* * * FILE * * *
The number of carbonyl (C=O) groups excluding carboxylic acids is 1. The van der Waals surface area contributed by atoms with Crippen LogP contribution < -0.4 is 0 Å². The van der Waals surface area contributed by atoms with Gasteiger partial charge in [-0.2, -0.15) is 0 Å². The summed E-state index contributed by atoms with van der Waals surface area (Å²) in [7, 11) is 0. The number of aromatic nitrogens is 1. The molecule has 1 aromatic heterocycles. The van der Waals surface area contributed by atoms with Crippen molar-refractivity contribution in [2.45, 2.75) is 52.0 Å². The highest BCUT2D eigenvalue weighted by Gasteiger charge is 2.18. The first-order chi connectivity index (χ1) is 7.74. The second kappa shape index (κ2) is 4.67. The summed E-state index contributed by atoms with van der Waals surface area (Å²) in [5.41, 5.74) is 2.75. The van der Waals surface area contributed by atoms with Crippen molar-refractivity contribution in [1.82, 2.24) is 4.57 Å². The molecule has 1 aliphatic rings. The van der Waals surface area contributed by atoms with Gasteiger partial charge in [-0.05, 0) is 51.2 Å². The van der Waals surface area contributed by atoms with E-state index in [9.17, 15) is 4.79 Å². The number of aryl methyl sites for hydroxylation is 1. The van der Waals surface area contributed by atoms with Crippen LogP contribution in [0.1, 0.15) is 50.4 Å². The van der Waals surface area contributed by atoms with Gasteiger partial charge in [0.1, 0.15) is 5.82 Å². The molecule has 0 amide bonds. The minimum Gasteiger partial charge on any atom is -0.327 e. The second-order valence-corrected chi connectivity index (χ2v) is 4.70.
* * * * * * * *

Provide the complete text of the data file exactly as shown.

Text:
The number of carbonyl (C=O) groups excluding carboxylic acids is 1. The van der Waals surface area contributed by atoms with Crippen LogP contribution < -0.4 is 0 Å². The van der Waals surface area contributed by atoms with Gasteiger partial charge in [-0.2, -0.15) is 0 Å². The summed E-state index contributed by atoms with van der Waals surface area (Å²) in [7, 11) is 0. The number of aromatic nitrogens is 1. The molecule has 1 aromatic heterocycles. The van der Waals surface area contributed by atoms with Crippen molar-refractivity contribution in [2.45, 2.75) is 52.0 Å². The highest BCUT2D eigenvalue weighted by Gasteiger charge is 2.18. The first-order chi connectivity index (χ1) is 7.74. The second kappa shape index (κ2) is 4.67. The summed E-state index contributed by atoms with van der Waals surface area (Å²) in [5.41, 5.74) is 2.75. The van der Waals surface area contributed by atoms with Crippen molar-refractivity contribution in [1.82, 2.24) is 4.57 Å². The molecule has 1 aliphatic rings. The van der Waals surface area contributed by atoms with Gasteiger partial charge in [-0.05, 0) is 51.2 Å². The van der Waals surface area contributed by atoms with E-state index in [9.17, 15) is 4.79 Å². The number of aryl methyl sites for hydroxylation is 1. The van der Waals surface area contributed by atoms with Crippen LogP contribution in [0.1, 0.15) is 50.4 Å². The van der Waals surface area contributed by atoms with Gasteiger partial charge in [0.1, 0.15) is 5.82 Å². The molecule has 0 amide bonds. The minimum Gasteiger partial charge on any atom is -0.327 e. The second-order valence-corrected chi connectivity index (χ2v) is 4.70.